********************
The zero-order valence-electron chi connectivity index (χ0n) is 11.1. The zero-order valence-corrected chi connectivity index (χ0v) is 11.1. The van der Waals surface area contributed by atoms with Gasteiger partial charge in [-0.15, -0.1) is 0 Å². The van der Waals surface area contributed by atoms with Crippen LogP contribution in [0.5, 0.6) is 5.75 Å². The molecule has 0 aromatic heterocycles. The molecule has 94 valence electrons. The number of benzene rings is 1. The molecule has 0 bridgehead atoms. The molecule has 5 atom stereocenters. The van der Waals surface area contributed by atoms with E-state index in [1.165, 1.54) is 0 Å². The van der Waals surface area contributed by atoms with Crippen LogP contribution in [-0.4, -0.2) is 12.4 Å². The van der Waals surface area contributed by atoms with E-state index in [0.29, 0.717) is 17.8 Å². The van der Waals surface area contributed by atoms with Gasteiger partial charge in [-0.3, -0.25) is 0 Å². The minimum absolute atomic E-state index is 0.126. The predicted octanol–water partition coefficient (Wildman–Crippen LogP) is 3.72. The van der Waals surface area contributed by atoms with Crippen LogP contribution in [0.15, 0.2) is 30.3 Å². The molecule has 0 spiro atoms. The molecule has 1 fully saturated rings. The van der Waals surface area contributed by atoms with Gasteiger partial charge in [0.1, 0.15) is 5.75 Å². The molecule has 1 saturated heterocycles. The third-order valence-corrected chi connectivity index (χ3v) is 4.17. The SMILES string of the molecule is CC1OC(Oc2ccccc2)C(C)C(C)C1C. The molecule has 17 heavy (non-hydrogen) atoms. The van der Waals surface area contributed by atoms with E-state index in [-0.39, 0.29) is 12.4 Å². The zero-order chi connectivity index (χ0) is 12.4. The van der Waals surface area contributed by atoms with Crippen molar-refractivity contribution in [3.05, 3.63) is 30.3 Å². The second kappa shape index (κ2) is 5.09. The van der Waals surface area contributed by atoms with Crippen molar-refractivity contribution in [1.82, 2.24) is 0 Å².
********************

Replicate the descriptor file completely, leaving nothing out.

The zero-order valence-electron chi connectivity index (χ0n) is 11.1. The zero-order valence-corrected chi connectivity index (χ0v) is 11.1. The van der Waals surface area contributed by atoms with Gasteiger partial charge in [-0.15, -0.1) is 0 Å². The van der Waals surface area contributed by atoms with Crippen LogP contribution in [0.5, 0.6) is 5.75 Å². The molecule has 0 aromatic heterocycles. The molecule has 94 valence electrons. The number of benzene rings is 1. The molecule has 0 bridgehead atoms. The molecule has 5 atom stereocenters. The van der Waals surface area contributed by atoms with E-state index in [1.165, 1.54) is 0 Å². The van der Waals surface area contributed by atoms with Crippen LogP contribution in [-0.4, -0.2) is 12.4 Å². The van der Waals surface area contributed by atoms with E-state index in [0.29, 0.717) is 17.8 Å². The van der Waals surface area contributed by atoms with Gasteiger partial charge in [-0.3, -0.25) is 0 Å². The minimum absolute atomic E-state index is 0.126. The predicted octanol–water partition coefficient (Wildman–Crippen LogP) is 3.72. The van der Waals surface area contributed by atoms with Crippen LogP contribution in [0.15, 0.2) is 30.3 Å². The molecule has 0 spiro atoms. The molecule has 1 fully saturated rings. The van der Waals surface area contributed by atoms with Gasteiger partial charge in [0.1, 0.15) is 5.75 Å². The molecule has 1 saturated heterocycles. The third-order valence-corrected chi connectivity index (χ3v) is 4.17. The SMILES string of the molecule is CC1OC(Oc2ccccc2)C(C)C(C)C1C. The molecule has 17 heavy (non-hydrogen) atoms. The van der Waals surface area contributed by atoms with E-state index in [-0.39, 0.29) is 12.4 Å². The zero-order chi connectivity index (χ0) is 12.4. The van der Waals surface area contributed by atoms with Crippen molar-refractivity contribution in [3.05, 3.63) is 30.3 Å². The second kappa shape index (κ2) is 5.09. The van der Waals surface area contributed by atoms with Crippen molar-refractivity contribution in [1.82, 2.24) is 0 Å².